Through their MADANI-supported activities, they have connected with the local communities and improved their legitimacy among key stakeholders.
The economy of Gresik revolves around industry, with several important businesses having factories in the region, including Indonesia’s largest cement producer, Gresik Portland Cement, and the largest fertilizer producer, Petrokimia Gresik. This industrial activity produces a lot of waste, and, compounding the problem, Gresik has faced issues in handling household waste management as well. With 78,840 tons of domestic waste produced in the district in 2022, the local government relies heavily on public landfills, which are quickly running out of space. The overfilling landfills can now only accommodate about 65 percent of the total garbage collected annually. The District Environment Agency struggles to manage the waste. Since 2010, the district has enacted three regulations to address the issue, with little impact.
Supported by MADANI, PATTIRO has responded to this issue by creating the JAMMILAH (Ajak Memilah dan Mengolah Sampah, or Call to Sort and Recycle Waste) movement, emphasizing a community-based approach to upstream waste management. The movement urges community participation to save landfill space, encouraging citizens to conserve valuable materials and embrace the Reduce, Reuse, and Recycle (3R) concept.
In 2020, PATTIRO facilitated the establishment of the multistakeholder GIRI Learning Forum (Gresik Iso Resik dan Inovatif, or Clean and Innovative Gresik), bringing together 27 local stakeholders from Gresik that share a commitment to help solve the district’s waste management issues. The GIRI Forum is comprised of other CSOs, district agencies, associations, and private companies, such as the large manufacturing company PT Cargill. Certain members of the forum – faith-based youth organization Fatayat Nahdlatul Ulama, a local labor association, and the Gresik Community for Diversity Forum –promoted the JAMMILAH movement to their members, a total of more than 15,000 people. PATTIRO representative Wenda Febrianti commented: “We are all united when it comes to solving the domestic waste issue despite our differences… Our community has responded positively to the movement.”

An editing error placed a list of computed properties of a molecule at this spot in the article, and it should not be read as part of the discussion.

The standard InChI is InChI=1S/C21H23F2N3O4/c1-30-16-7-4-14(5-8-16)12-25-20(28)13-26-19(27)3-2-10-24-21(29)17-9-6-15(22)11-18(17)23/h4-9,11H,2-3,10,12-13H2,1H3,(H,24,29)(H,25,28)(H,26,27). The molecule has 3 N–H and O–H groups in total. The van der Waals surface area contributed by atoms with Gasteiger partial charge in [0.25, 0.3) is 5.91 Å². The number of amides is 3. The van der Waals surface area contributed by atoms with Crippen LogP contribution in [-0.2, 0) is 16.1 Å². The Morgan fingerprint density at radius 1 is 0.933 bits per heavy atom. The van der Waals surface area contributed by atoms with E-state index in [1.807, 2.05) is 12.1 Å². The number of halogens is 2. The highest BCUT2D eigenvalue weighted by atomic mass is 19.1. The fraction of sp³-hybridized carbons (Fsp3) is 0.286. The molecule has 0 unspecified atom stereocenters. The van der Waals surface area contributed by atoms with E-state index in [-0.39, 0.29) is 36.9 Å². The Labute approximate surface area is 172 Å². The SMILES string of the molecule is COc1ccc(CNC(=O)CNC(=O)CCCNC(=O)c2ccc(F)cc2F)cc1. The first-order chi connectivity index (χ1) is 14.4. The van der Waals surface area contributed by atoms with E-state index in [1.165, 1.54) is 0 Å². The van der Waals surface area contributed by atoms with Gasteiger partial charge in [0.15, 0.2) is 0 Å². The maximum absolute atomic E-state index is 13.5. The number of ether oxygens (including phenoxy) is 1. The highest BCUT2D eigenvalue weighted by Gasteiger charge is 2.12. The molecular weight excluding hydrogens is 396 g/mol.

The JAMMILAH movement has had a significant impact, positively changing community and government perceptions and behaviors towards waste management. For example:
- In 2021, PT Cargill utilized corporate social responsibility funds to sponsor a waste management training where participating households learned about segregating organic and non-organic waste, as well as sorting dry materials for recycling.
- In one village in Gresik district, the Government of Indonesia’s Family Welfare Movement (PKK) educated its members in how to sort household waste, and about the business potential behind trash collection. These PKK members then shared their skills with other non-member residents, and reached out to other locations, including the elementary and middle schools in the surrounding area.
- PATTIRO and the GIRI Learning Forum trained members of the community’s Youth Development Association (Karang Taruna), as well as Nahdlatul Ulama youth organization, on good practices in managing local waste collection and recycling facilities, and how to optimize waste banks in their neighborhood.
- In the village of Balongpanggang, one neighborhood now collects 600 to 700 kilograms of recycled materials per month, worth approximately 1.3 million rupiah (us$80). although this is a relatively small sum of money, it is a 50 percent increase compared to before the JAMMILAH movement came to their area.
The GIRI Learning Forum’s advocacy has received the support of the Gresik District Government, which has allocated plots of land in two villages for a local waste collection and recycling facility, as well as a waste bank – all run by the community. These locations serve as local collection points for recycling and as training centers. During one site visit, Diah Larasayu, a representative from the East Java Provincial Environment Agency, commented that they would like to replicate the best practices from the JAMMILAH movement to other regions in the province.
This advocacy has also resulted in the enactment of several government decrees (Surat Edaran Bupati). The district issued two decrees in October 2022 on waste reduction and village-level waste management; in January 2023, they issued a decree on waste management for public events.
Members of the GIRI Learning Forum, through their participation in the JAMMILAH movement, support other environmental programs as well, such as the global Zero-Waste City initiative, in which Gresik is participating. The GIRI Learning Forum members also train cadres and promote the JAMMILAH movement to other populations. For example, they are working with the community on nearby Bawean Island, where a District Environment Agency-led waste management initiative is underway to replicate JAMMILAH’s activities there with district government funding.
The JAMMILAH movement is a milestone for local collaboration in Gresik, and it illustrates how CSOs can work with companies, the local government, and communities to overcome development challenges. The advocacy work of MADANI’s CSO partner went beyond changing citizens’ opinions and behaviors, to strengthening the enabling environment for the continuation and expansion of this local waste management solution in the future.